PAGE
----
…Darling has shifted so far to the right that she earned a qualified endorsement from Wisconsin Right to Life in the 2008 election.

Darling seemed to take out her wrath on her former pro-choice allies in this year’s budget. Darling personally drafted a motion that ended state support for Planned Parenthood centers. These nine centers can no longer participate in the state’s family planning program, which provides sexually transmitted disease treatment, cancer screenings and contraceptive services.

But Darling’s anti-woman votes didn’t stop there. She voted to restrict eligibility for BadgerCare’s family planning program, which was created by former Republican Gov. Tommy Thompson. The program not only helps low-income men and women receive quality, comprehensive health care, but it saves the state a lot of money—about $140 million in 2008 alone—and thousands of unintended pregnancies.

As Darling’s record continues to show, she is out of touch with her constituents’ needs. Pasch has been gaining volunteers by the day and hopes that they can all help voters find their way to the polls.


Interest in contributing time and energy to the recall effort is coming from within Wisconsin as well as outside the state lines.

In Minnesota, the AFL-CIO is organizing busses for those who want to volunteer to go door to door. From the MNAFL-CIO website:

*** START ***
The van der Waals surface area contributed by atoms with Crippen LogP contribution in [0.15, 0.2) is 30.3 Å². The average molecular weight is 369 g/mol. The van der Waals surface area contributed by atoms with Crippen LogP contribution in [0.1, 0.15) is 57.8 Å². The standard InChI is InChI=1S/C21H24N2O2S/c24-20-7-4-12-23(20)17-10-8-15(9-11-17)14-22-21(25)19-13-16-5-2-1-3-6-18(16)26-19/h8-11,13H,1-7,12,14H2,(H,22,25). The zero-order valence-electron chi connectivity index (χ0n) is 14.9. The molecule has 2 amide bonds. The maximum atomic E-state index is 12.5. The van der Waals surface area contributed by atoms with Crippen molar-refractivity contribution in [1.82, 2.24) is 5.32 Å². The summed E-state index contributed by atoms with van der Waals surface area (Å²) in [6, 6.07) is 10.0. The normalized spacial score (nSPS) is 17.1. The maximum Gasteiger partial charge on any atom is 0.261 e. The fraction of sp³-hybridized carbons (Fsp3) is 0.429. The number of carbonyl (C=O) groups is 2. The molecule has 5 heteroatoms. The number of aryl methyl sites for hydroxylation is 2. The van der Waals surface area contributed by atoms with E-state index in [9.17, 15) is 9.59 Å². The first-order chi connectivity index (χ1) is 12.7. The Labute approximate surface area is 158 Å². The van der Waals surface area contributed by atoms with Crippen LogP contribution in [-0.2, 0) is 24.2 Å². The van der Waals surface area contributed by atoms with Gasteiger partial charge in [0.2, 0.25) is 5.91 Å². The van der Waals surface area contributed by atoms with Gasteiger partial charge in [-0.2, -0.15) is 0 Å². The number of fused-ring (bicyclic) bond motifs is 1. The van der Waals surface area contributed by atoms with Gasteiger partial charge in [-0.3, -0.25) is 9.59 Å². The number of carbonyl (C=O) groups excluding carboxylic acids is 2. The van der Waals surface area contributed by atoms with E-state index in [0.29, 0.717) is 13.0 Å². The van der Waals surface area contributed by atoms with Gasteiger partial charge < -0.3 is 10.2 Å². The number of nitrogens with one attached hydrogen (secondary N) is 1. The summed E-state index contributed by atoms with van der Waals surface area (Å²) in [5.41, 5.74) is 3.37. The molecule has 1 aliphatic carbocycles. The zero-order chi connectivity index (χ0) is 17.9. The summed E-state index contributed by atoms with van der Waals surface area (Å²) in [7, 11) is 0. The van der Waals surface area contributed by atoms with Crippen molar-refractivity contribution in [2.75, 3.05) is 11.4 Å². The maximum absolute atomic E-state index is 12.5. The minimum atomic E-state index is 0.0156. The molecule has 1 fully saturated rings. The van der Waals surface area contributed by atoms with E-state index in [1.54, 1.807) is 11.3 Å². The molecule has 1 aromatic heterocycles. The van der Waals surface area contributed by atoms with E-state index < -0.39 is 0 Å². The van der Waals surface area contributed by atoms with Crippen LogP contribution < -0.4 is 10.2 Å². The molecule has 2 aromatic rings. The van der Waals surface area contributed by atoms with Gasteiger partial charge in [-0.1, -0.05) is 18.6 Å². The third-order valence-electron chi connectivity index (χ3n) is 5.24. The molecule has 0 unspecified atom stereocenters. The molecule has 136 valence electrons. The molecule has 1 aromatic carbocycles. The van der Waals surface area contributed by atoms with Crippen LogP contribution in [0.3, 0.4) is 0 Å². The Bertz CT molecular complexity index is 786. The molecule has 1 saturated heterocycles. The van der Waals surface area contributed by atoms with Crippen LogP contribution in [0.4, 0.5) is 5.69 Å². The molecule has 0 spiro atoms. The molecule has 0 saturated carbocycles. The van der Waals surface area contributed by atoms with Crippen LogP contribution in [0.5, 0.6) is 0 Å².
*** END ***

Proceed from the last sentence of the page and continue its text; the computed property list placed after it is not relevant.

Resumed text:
Tuesday, August 9, 2011: Bus will leave the Minnesota AFL-CIO office (175 Aurora Ave., St. Paul 55103) at 1 PM, and head to Hudson, WI where volunteers will join teams for Get out the Vote door to door canvassing with the We Are Wisconsin campaign. Sign up!

You can also volunteer to help out at the SEIU phone banks. All sessions will take place at the SEIU Minnesota State Council Office, 2233 University Ave W, Suite 422, St. Paul

Remaining opportunities:

Monday, August 8, 11:00 AM to 2:00 PM, 2:00 to 5:00 PM, & 5:00 to 8:00PM
Tuesday, August 9, 11:00 AM to 2:00 PM, 2:00 to 5:00 PM, & 5:00 to 8:00PM

For more information on phone banks, please contact Amy Bodnar at 651-203-0401, 763-458-0021, or [email protected]

Other events, such as this one, are being organized through social media.


Tomorrow’s recall elections represent an exciting gauge of how the average American views the current political pendulum. Perhaps Josh Eidelson said it best in his article “All is Fair in Love and Class Warfare”

Several factors have brought us to this moment in Wisconsin: recall laws, a persistently poor economy, a unified and emboldened right-wing state government, an unprecedented protest movement, and the willingness of progressive activists and Democrats to make common cause. Tomorrow, if Democrats take back the three seats necessary (along with defending two of their own incumbents against recall next week) to flip the Wisconsin Senate, it will be a victory for a movement and a party but also for a way of approaching other citizens and doing progressive politics.